If you are suicidal with a plan, immediately call 911 in the U.S.  (for international emergency numbers, go here ), or go to your nearest emergency room. Do not be alone. Hope and help are yours.

 

Stand Your Ground

Compassionate Love: Displaying compassion for those who struggle with mental illness    (c)2012 Nancy Virden

 (1) Tony was the kind of kid who would torment his neighbor’s Rottweilers. These huge dogs, weighing in at an average of about 120 pounds each, were locked in a large kennel in a backyard near Tony’s home.

Unsupervised from a young age, he found destructive ways to entertain himself. The dogs were a few of his victims. He threw rocks and taunted, and poked them with sticks. This was great sport to Tony I’m sure, because the dogs were helpless to reach him or escape.

One afternoon after a few years of this, the dogs’ owners decided to take them for their daily walk. Only this time, Tony was in his front yard. He couldn’t have cared less how close they came to him because he had learned to trust the dogs’ inability to seek revenge. As he waited “innocently” for them to pass, one leaped and bit him on the face.

His parents sued the Rottweiler owners and won. Their son’s abusive behavior provided them with a large screen television among other expensive toys.

(2) Tony was involved in more situations. A second neighbor was taking her groceries into her house and set her keys on top of the car. Tony saw an opportunity to run her keys down the side of her vehicle, causing a long, very visible scratch. When the woman emerged from her home she saw only the damage, and no culprit.

It didn’t take much time to surmise who did the deed. She walked over to Tony’s house to speak with his dad.

“You shouldn’t have had the keys out where he could find them,” he said with a shrug. No restitution was offered.

(3) Another young man was sold into slavery after his brothers tried to murder him. Joseph of ancient times, made himself useful and worked hard, earning his master’s trust. Soon he was chief of staff as it became his job to run the entire household. He was an exemplary manager.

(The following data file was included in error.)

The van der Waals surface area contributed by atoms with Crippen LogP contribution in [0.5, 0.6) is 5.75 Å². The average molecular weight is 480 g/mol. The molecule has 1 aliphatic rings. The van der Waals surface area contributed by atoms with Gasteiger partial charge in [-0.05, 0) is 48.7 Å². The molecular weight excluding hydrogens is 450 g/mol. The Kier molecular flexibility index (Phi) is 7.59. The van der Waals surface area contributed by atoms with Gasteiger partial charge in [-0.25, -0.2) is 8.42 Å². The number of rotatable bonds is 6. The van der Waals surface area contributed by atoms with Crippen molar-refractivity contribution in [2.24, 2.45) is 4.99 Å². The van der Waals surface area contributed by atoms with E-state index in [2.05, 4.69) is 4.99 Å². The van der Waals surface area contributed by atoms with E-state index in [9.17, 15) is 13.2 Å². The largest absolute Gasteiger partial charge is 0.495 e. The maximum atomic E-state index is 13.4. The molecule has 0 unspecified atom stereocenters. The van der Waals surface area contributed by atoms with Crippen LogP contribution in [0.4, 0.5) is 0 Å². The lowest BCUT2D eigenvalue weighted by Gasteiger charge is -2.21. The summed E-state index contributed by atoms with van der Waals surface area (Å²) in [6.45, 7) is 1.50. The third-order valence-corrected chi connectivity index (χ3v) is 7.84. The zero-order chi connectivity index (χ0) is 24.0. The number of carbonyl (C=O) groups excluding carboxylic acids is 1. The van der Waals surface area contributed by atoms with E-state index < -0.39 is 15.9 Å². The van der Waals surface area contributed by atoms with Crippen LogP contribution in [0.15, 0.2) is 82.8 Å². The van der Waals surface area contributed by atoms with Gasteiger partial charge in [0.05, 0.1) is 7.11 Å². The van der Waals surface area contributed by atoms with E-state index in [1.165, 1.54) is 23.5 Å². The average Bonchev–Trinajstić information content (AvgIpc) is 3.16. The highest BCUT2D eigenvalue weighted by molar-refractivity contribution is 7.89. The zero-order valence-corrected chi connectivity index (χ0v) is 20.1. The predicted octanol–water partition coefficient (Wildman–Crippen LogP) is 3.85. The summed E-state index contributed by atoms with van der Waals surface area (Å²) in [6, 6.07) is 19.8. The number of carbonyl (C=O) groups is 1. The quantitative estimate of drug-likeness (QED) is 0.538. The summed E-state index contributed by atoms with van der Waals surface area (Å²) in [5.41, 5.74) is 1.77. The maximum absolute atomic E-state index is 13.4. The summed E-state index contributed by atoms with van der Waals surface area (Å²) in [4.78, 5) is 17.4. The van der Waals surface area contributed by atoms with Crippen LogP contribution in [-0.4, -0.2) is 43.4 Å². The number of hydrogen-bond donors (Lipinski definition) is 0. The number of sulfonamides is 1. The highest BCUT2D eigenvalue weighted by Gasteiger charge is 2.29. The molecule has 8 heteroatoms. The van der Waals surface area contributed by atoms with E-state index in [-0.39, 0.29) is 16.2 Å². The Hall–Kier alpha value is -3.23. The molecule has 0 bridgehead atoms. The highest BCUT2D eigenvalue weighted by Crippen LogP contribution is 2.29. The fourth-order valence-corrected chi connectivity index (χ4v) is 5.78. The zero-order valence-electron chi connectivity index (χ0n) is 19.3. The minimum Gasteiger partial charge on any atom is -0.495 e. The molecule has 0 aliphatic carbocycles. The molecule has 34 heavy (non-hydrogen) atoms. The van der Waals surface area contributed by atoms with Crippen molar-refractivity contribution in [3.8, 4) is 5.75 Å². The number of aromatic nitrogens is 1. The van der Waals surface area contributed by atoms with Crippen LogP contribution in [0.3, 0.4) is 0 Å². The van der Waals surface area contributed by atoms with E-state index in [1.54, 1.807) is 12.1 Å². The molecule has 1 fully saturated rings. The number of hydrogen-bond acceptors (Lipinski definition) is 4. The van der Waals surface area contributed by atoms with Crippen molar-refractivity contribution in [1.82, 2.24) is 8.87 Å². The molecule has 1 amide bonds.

One day his master’s wife approached him, and likely with a flutter of her eyelashes, grabbed him and demanded he sleep with her. Startled, Joseph ran from her clasp, leaving behind an outer piece of his clothing in her hands.

When his master arrived home, his wife showed him the garment she had stolen off Joseph’s back and accused Joseph of attempted rape. He was mercilessly hauled away to prison where he spent many years.

In both Tony’s and Joseph’s lives innocent bystanders were blamed. In a similar way, when our emotions are unstable or extreme, there will be those who do not understand and will accuse us of wrongdoing.

Some comments might be, “you’re being lazy,” “you did this to yourself,” or even a slightly more sympathetic, “you don’t have anything to be sad or anxious about.” Some of the worst false charges come from religious folks who believe certain sweeping statements will fix us. These judgmental remarks imply failure at having our mental, physical, and spiritual selves under control.

Quite a few states in America have a “Stand your ground” law which was originally intended to allow someone whose property was being trespassed to defend himself against a threat on his life. When our mental health and emotional well-being are under fire, it is best to stand our ground.

Maybe we will not have the energy to teach less understanding people  what our struggle is, that’s ok! However, we can refrain from negative self-talk. We do not need to join those who would shoot us with their words.

The dog owners, neighbor with the car, and Joseph were doing what had to be done, just going about their business when false accusation came their way.  In our fight against stigma, we can stand our ground and win.

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NOTE: I am not a trained or licensed mental health professional. I am not a doctor. I speak only from my experiences with and observations of mental illness. In no way is this website intended to substitute for professional mental health care.

If you are struggling emotionally today or feeling suicidal, or if you are concerned about someone who is,  please call the National Suicide Prevention Lifeline 1-800-273-TALK (8255). Hope and help can be yours.

*photo from qualitystockphotos.com